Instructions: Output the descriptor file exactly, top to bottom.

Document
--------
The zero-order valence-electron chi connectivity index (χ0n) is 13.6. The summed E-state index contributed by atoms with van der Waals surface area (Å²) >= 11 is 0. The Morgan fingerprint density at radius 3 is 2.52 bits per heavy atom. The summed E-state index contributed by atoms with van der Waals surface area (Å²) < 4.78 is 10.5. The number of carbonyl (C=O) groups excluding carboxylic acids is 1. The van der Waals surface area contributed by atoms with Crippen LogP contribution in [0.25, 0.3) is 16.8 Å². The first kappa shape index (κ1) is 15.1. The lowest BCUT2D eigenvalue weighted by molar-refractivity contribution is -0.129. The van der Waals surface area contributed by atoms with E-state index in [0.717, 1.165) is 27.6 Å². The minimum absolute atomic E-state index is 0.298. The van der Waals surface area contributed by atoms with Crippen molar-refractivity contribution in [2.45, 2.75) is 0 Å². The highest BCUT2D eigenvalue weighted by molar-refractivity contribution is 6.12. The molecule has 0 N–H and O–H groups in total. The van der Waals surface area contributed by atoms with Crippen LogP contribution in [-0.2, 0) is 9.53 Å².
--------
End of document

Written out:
The zero-order valence-electron chi connectivity index (χ0n) is 13.6. The summed E-state index contributed by atoms with van der Waals surface area (Å²) >= 11 is 0. The Morgan fingerprint density at radius 3 is 2.52 bits per heavy atom. The summed E-state index contributed by atoms with van der Waals surface area (Å²) < 4.78 is 10.5. The number of carbonyl (C=O) groups excluding carboxylic acids is 1. The van der Waals surface area contributed by atoms with Crippen LogP contribution in [0.25, 0.3) is 16.8 Å². The first kappa shape index (κ1) is 15.1. The lowest BCUT2D eigenvalue weighted by molar-refractivity contribution is -0.129. The van der Waals surface area contributed by atoms with E-state index in [0.717, 1.165) is 27.6 Å². The minimum absolute atomic E-state index is 0.298. The van der Waals surface area contributed by atoms with Crippen molar-refractivity contribution in [2.45, 2.75) is 0 Å². The highest BCUT2D eigenvalue weighted by molar-refractivity contribution is 6.12. The molecule has 0 N–H and O–H groups in total. The van der Waals surface area contributed by atoms with Crippen LogP contribution in [-0.2, 0) is 9.53 Å².